In the fourth episode of international chefs in Kyoto, we feature Chef Sontaya who is very popular at Pakuchi, a Thai restaurant in Karasuma Marutamachi and introduce his carrier in Thailand and after coming to Japan, including the meeting with the owner couple of Pakuchi, which made him decide to work at the restaurant.I was just working hard when I was in Thailand.I was born and raised in a fishing port of Thailand. My father was a fisher and I had been helping his job ever since I can remember. I think that was until I was about 9 years old. I had even worked at a steel mill with my brother since I was 15 years old. I became a chef after I got married. My wife's brother was working at a hotel and he asked me to work at a restaurant in the hotel. I had worked as a chef at several restaurants and leant different cuisine such as Italian and Thai.However, I've never got a raise even when I worked hard as a chef in Thailand. On the other hand, I could get a better salary overseas. I thought that it is wise to be qualified to have a resident status abroad if I'm going to work as a chef. Therefore, I worked at a Thai restaurant for 10 years and I got a job at a Thai restaurant in Australia. During that time, I was asked to work in Japan by someone who I knew. So, I came to Japan. I decided to work in Japan as a migrant worker because I sought better working conditions rather than I wanted to go to Japan. In order to support my family and save money for opening my restaurant, working abroad is the best way even now.From a Thai restaurant in Sannomiya to Pakuchi in KyotoI first worked at a Thai restaurant in Sannomiya. One day, I heard from one of my colleagues who joined the restaurant earlier than me that a Thai restaurant in Kyoto was looking for a chef. Since the owner of the restaurant decided to close the restaurant and I was interested in working in Kyoto, I decided to apply for the job.When I visited Pakuchi, I felt that the restaurant's atmosphere was like an old town in Bangkok. There is a food stall in the restaurant and the restaurant uses ingredients from Thailand as much as possible. Mr. and Ms. Kikuoka, the owner couple, love Thailand and are very understanding of it. Miki, the owner's wife, is very good at Thai so I can communicate with her well. I was interested in the owner's keeping on trying new ideas too. He asks me for advice for everything. So, our relationship becomes closer and closer. 5 years has passed since I started working here in 2014. I felt that time flew so fast.Brief information about PakuchiPakuchi is a Thai restaurant opened in August, 2009. The restaurant is operated by Mr. Nobuyoshi and Ms. Miki Kikuoka, a couple who love traveling. When Miki studied in Bangkok, she was attracted by Thai cuisine. After returning to Japan, she worked at several places including a Thai restaurant in Osaka. She wanted to run a restaurant that is similar to a cozy restaurant in Thailand that offers delicious food for student-friendly prices, so the couple decided to open Pakuchi in Kyoto.There is a reason why Mr. and Ms. Kikuoka decided to open a restaurant.Miki said, "Since Japan is a wealthy country, Japanese people can freely travel around the world. However, there are many poor countries where people are hard to make a living. Although it might be presumptuous of us to say that, we want to support children in such poor countries." They thought that they wanted to earn money for building a school at poor villages in Asia where children can't get an education. They have built two elementary schools in villages in Laos for about 10 years since 2009. During that time, they opened two more Pakuchi in Sanjo and Shijo too. Their goal is to help poor countries rather than to expand their business. They said," We don't have any children. Therefore, we want to focus on supporting children in poor countries."What is like working at such a restaurant for me?Kyoto people are really kind to me. Just a moment ago, a student looked up Thai phrases on the smartphone and said to me "It was so delicious. I will come back soon!" in Thai.Of course, making money is important for me, but this is not the only reason why I have been working here for a long time. I like Kyoto more and more. Kyoto has both rivers and mountains nearby, as well as temples. I visit temples by bicycle when I'm off work. What has made me happiest here is that I could invite my family in Kyoto when I had a vacation for two weeks. We wore kimono, visited temples, and enjoyed Japanese food. My family was filled with joy. Although I live away from my family, I can see their faces through my smartphone. Therefore, I have never felt lonely.I make sure to offer authentic Thai taste at Pakuchi.What dishes do I make at the restaurant? Of course, as I am a Thai chef who was born and raised in Thailand, I make dishes with authentic Thai flavors. Since some ingredients and seasonings that I use here are different from those in my country, my dishes offer slightly different flavors from those in my country. However, I haven't changed their cooking methods at all.Please try Gapao rice that you can see in the photo. This is rice with stir-fried Thai basil (Gapao), and minced pork and chicken on top. Splitting a fried egg served on top and eating it together with this spicy rice makes the dish mild. This is one of Thai soul foods.I'm challenging new flavors too!There is another thing that makes me happy since I started working at the restaurant. That is that I learned about Vietnamese food. The restaurant decided to serve Vietnamese dishes other than Thai dishes. The owner who is very knowledgeable in Vietnamese food taught me how to cook classic Vietnamese dishes including Pho, Vietnamese-style soup with rice noodles, and Bun, Vietnamese rice noodle bowl with grilled pork. Since there are many differences between Thai and Vietnamese food such as ingredients and how to make broth, I learned a lot. I can use these knowledge and skills after I return to Thailand too.My dream is to open a restaurant in Thailand.I want to return to my country, Thailand and to open a restaurant together with my family someday. On the other hand, I am very comfortable and enjoy working here at the moment. I still have a lot of things to learn here too. Therefore, I want to stay Japan a little longer.My favorite Japanese words are "diligent and patient". When you think of patient, you may feel that I'm enduring something. That is not what I like about this word. I like these words because I learned these sprits after I came to Japan. If you keep something steadily and seriously, you can always master it in the end. Japanese people are all very serious and hard-workers. When seeing Mr. and Ms. Kikuoka working hard to help others, I started thinking that you cannot get anything accomplished unless you work hard to achieve it.It might be time to return to my country and to open a restaurant when I can truly understand the meaning of "patient"■ Thai Kitchen Pakuchi MarutamachiRolex Tamura 1F, 374 Masuyacho, Kawaramachi Marutamachi-dori Agaru, Kamigyo-ku, Kyoto075-241-089211：30-14：30（L.O14：00）and 18：00-22：00（L.O21：30）on Mon-Fri and 17:00-22：00（L.O21：30）on Sat, Sun, and Public holiday*Reservations are available only for dinner. Closed irregularly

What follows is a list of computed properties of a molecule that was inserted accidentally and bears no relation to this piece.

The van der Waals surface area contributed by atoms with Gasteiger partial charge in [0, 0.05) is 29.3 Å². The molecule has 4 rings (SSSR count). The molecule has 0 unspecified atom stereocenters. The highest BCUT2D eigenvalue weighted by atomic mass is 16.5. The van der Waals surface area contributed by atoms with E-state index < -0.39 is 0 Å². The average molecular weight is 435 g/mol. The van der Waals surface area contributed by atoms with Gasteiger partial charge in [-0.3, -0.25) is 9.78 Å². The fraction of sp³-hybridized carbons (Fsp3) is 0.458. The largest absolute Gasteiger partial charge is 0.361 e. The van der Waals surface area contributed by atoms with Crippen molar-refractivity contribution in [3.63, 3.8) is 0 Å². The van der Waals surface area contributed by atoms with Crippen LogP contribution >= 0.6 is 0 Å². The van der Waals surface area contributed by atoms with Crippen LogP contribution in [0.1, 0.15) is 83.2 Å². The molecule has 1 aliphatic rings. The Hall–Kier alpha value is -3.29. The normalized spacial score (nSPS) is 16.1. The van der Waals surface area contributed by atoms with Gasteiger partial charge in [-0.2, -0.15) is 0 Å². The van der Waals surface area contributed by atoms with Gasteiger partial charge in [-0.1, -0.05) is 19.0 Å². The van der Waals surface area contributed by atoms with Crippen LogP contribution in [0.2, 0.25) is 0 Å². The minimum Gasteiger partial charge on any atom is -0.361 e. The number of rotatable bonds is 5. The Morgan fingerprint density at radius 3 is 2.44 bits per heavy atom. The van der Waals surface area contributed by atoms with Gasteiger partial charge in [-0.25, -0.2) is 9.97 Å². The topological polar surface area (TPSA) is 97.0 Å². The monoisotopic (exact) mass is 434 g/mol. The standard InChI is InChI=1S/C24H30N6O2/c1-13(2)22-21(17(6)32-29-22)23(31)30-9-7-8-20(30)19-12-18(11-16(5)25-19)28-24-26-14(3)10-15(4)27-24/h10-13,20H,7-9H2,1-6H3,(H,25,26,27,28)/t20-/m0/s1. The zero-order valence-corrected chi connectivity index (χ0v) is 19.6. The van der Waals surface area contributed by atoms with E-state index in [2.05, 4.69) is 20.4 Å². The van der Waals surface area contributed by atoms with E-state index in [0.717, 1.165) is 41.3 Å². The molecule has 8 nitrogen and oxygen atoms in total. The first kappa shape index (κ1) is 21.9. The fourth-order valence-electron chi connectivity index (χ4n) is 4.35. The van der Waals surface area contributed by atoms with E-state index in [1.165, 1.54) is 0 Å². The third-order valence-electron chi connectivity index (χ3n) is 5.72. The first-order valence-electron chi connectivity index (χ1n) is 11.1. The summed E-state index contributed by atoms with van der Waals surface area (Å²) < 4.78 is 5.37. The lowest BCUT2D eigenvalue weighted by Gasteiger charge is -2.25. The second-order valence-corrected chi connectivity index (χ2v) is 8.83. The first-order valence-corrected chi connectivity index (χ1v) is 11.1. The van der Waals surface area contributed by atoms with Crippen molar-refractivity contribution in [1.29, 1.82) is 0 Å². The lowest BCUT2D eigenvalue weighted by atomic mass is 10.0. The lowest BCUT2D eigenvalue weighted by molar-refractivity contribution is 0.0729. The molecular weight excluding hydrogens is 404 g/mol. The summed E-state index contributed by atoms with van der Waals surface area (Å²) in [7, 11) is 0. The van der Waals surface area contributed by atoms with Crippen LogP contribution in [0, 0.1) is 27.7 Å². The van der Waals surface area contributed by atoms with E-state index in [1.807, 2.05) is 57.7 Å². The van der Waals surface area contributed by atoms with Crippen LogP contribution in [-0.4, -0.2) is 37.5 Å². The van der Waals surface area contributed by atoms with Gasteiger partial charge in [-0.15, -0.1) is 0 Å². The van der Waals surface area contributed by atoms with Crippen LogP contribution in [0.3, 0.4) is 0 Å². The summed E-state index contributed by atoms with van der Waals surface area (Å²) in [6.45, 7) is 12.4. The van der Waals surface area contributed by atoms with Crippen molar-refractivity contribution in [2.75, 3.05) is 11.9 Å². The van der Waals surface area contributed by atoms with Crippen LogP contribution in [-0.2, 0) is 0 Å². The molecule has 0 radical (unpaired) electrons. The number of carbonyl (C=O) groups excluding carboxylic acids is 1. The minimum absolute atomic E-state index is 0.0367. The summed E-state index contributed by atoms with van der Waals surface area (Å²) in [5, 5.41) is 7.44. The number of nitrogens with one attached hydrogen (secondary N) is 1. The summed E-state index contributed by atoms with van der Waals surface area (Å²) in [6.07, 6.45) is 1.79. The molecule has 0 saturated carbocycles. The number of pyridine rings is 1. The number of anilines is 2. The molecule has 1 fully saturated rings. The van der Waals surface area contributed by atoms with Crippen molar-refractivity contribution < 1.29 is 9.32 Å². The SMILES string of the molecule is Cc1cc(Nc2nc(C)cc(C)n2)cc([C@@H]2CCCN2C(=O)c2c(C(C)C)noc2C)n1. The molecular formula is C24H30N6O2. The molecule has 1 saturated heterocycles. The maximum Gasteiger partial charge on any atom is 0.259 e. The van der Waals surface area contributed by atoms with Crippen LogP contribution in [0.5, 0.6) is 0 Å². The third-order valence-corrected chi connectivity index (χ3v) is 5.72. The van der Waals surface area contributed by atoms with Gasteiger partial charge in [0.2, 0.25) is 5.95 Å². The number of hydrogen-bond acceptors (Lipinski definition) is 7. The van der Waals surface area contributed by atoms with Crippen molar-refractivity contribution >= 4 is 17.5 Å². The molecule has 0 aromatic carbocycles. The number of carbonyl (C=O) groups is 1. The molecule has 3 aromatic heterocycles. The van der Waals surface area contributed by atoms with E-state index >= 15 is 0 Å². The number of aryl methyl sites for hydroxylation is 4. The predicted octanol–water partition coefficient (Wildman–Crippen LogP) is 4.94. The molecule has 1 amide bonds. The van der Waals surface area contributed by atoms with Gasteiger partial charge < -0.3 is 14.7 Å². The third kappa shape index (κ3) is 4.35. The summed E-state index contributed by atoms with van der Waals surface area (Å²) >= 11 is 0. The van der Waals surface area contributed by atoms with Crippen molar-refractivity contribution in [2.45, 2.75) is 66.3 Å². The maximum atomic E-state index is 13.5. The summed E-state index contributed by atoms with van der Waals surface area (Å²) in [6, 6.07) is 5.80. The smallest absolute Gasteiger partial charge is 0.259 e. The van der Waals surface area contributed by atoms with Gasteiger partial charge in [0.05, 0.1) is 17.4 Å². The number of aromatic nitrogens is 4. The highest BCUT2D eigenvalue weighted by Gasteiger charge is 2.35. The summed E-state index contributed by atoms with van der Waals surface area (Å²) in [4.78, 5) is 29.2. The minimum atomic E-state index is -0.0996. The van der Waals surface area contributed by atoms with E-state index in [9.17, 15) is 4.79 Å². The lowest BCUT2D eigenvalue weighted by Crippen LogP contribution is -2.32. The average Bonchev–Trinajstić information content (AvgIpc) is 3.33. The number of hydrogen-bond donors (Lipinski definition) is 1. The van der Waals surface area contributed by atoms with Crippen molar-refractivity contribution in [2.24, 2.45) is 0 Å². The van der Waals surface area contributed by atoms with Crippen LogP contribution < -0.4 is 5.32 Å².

BLOGWelcome to Kyoto